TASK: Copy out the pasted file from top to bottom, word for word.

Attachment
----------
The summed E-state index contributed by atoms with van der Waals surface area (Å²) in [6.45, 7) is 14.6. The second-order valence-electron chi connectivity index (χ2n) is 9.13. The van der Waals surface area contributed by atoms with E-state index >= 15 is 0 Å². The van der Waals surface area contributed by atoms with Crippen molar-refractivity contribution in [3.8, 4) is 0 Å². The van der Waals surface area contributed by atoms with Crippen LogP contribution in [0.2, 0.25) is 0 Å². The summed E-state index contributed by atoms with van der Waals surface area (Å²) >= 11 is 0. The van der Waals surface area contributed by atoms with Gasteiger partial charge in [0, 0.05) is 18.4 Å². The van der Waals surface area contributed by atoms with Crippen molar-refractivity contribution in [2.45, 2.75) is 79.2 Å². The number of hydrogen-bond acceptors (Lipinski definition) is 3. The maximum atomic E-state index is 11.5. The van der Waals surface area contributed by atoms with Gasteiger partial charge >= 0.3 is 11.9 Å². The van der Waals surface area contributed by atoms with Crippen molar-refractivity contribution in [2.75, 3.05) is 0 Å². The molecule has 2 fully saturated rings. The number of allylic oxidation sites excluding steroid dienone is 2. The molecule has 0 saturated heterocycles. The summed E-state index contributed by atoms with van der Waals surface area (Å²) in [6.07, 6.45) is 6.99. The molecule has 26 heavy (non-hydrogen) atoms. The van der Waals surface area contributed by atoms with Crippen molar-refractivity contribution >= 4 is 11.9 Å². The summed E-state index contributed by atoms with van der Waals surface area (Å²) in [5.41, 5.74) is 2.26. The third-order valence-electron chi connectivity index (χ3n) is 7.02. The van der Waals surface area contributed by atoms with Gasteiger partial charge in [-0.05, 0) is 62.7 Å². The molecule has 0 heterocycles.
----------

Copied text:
The summed E-state index contributed by atoms with van der Waals surface area (Å²) in [6.45, 7) is 14.6. The second-order valence-electron chi connectivity index (χ2n) is 9.13. The van der Waals surface area contributed by atoms with E-state index >= 15 is 0 Å². The van der Waals surface area contributed by atoms with Crippen molar-refractivity contribution in [3.8, 4) is 0 Å². The van der Waals surface area contributed by atoms with Crippen LogP contribution in [0.2, 0.25) is 0 Å². The summed E-state index contributed by atoms with van der Waals surface area (Å²) >= 11 is 0. The van der Waals surface area contributed by atoms with Gasteiger partial charge in [0, 0.05) is 18.4 Å². The van der Waals surface area contributed by atoms with Crippen molar-refractivity contribution in [2.45, 2.75) is 79.2 Å². The number of hydrogen-bond acceptors (Lipinski definition) is 3. The maximum atomic E-state index is 11.5. The van der Waals surface area contributed by atoms with Gasteiger partial charge >= 0.3 is 11.9 Å². The van der Waals surface area contributed by atoms with Crippen molar-refractivity contribution in [2.75, 3.05) is 0 Å². The molecule has 2 fully saturated rings. The number of allylic oxidation sites excluding steroid dienone is 2. The molecule has 0 saturated heterocycles. The summed E-state index contributed by atoms with van der Waals surface area (Å²) in [6.07, 6.45) is 6.99. The molecule has 26 heavy (non-hydrogen) atoms. The van der Waals surface area contributed by atoms with Crippen molar-refractivity contribution >= 4 is 11.9 Å². The summed E-state index contributed by atoms with van der Waals surface area (Å²) in [5.41, 5.74) is 2.26. The third-order valence-electron chi connectivity index (χ3n) is 7.02. The van der Waals surface area contributed by atoms with Gasteiger partial charge in [-0.05, 0) is 62.7 Å². The molecule has 0 heterocycles.